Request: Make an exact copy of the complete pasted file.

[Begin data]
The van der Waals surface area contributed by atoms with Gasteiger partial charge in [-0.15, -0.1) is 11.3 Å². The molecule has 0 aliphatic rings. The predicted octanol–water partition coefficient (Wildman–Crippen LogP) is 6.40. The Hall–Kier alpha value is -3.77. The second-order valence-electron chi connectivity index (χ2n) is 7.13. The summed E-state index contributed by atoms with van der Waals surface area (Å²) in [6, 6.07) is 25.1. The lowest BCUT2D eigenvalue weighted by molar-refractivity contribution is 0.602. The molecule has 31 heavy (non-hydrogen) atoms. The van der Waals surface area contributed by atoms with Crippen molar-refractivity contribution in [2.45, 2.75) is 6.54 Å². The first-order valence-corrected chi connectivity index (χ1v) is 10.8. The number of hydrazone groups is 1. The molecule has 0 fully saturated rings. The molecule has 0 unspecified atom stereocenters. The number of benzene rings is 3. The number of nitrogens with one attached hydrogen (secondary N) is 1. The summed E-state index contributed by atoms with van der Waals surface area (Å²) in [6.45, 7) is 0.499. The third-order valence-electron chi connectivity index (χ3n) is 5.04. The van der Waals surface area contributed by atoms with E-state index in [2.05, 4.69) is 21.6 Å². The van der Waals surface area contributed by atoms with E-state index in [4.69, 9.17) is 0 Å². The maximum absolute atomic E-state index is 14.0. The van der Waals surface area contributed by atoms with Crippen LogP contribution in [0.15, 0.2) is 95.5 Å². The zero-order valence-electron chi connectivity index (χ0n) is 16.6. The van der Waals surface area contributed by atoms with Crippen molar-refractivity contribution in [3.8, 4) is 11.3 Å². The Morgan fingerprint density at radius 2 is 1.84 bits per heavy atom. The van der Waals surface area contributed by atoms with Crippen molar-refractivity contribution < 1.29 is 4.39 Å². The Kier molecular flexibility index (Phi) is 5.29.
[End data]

The van der Waals surface area contributed by atoms with Gasteiger partial charge in [-0.15, -0.1) is 11.3 Å². The molecule has 0 aliphatic rings. The predicted octanol–water partition coefficient (Wildman–Crippen LogP) is 6.40. The Hall–Kier alpha value is -3.77. The second-order valence-electron chi connectivity index (χ2n) is 7.13. The summed E-state index contributed by atoms with van der Waals surface area (Å²) in [6, 6.07) is 25.1. The lowest BCUT2D eigenvalue weighted by molar-refractivity contribution is 0.602. The molecule has 31 heavy (non-hydrogen) atoms. The van der Waals surface area contributed by atoms with Crippen molar-refractivity contribution in [2.45, 2.75) is 6.54 Å². The first-order valence-corrected chi connectivity index (χ1v) is 10.8. The number of hydrazone groups is 1. The molecule has 0 fully saturated rings. The molecule has 0 unspecified atom stereocenters. The number of benzene rings is 3. The number of nitrogens with one attached hydrogen (secondary N) is 1. The summed E-state index contributed by atoms with van der Waals surface area (Å²) in [6.45, 7) is 0.499. The third-order valence-electron chi connectivity index (χ3n) is 5.04. The van der Waals surface area contributed by atoms with E-state index in [2.05, 4.69) is 21.6 Å². The van der Waals surface area contributed by atoms with E-state index in [4.69, 9.17) is 0 Å². The maximum absolute atomic E-state index is 14.0. The van der Waals surface area contributed by atoms with Crippen LogP contribution in [0.15, 0.2) is 95.5 Å². The zero-order valence-electron chi connectivity index (χ0n) is 16.6. The van der Waals surface area contributed by atoms with Crippen molar-refractivity contribution in [3.8, 4) is 11.3 Å². The Morgan fingerprint density at radius 2 is 1.84 bits per heavy atom. The van der Waals surface area contributed by atoms with Crippen molar-refractivity contribution < 1.29 is 4.39 Å². The Kier molecular flexibility index (Phi) is 5.29.